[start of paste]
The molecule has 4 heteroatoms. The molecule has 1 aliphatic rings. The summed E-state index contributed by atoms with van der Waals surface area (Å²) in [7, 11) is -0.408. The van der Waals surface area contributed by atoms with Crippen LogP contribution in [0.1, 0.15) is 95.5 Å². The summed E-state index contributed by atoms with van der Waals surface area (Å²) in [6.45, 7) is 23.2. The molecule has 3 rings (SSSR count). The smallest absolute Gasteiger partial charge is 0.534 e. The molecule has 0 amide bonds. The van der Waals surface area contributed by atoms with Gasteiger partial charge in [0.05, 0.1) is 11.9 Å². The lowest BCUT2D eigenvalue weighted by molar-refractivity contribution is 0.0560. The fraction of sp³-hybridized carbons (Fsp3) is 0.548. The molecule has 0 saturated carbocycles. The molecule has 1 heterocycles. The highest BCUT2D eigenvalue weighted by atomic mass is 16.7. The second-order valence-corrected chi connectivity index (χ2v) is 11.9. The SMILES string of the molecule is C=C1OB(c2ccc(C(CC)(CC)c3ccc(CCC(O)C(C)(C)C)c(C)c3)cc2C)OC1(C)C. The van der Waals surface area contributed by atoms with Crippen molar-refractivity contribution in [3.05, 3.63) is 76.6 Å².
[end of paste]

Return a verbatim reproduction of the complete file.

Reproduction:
The molecule has 4 heteroatoms. The molecule has 1 aliphatic rings. The summed E-state index contributed by atoms with van der Waals surface area (Å²) in [7, 11) is -0.408. The van der Waals surface area contributed by atoms with Crippen LogP contribution in [0.1, 0.15) is 95.5 Å². The summed E-state index contributed by atoms with van der Waals surface area (Å²) in [6.45, 7) is 23.2. The molecule has 3 rings (SSSR count). The smallest absolute Gasteiger partial charge is 0.534 e. The molecule has 0 amide bonds. The van der Waals surface area contributed by atoms with Gasteiger partial charge in [0.05, 0.1) is 11.9 Å². The lowest BCUT2D eigenvalue weighted by molar-refractivity contribution is 0.0560. The fraction of sp³-hybridized carbons (Fsp3) is 0.548. The molecule has 0 saturated carbocycles. The molecule has 1 heterocycles. The highest BCUT2D eigenvalue weighted by atomic mass is 16.7. The second-order valence-corrected chi connectivity index (χ2v) is 11.9. The SMILES string of the molecule is C=C1OB(c2ccc(C(CC)(CC)c3ccc(CCC(O)C(C)(C)C)c(C)c3)cc2C)OC1(C)C. The van der Waals surface area contributed by atoms with Crippen molar-refractivity contribution in [3.05, 3.63) is 76.6 Å².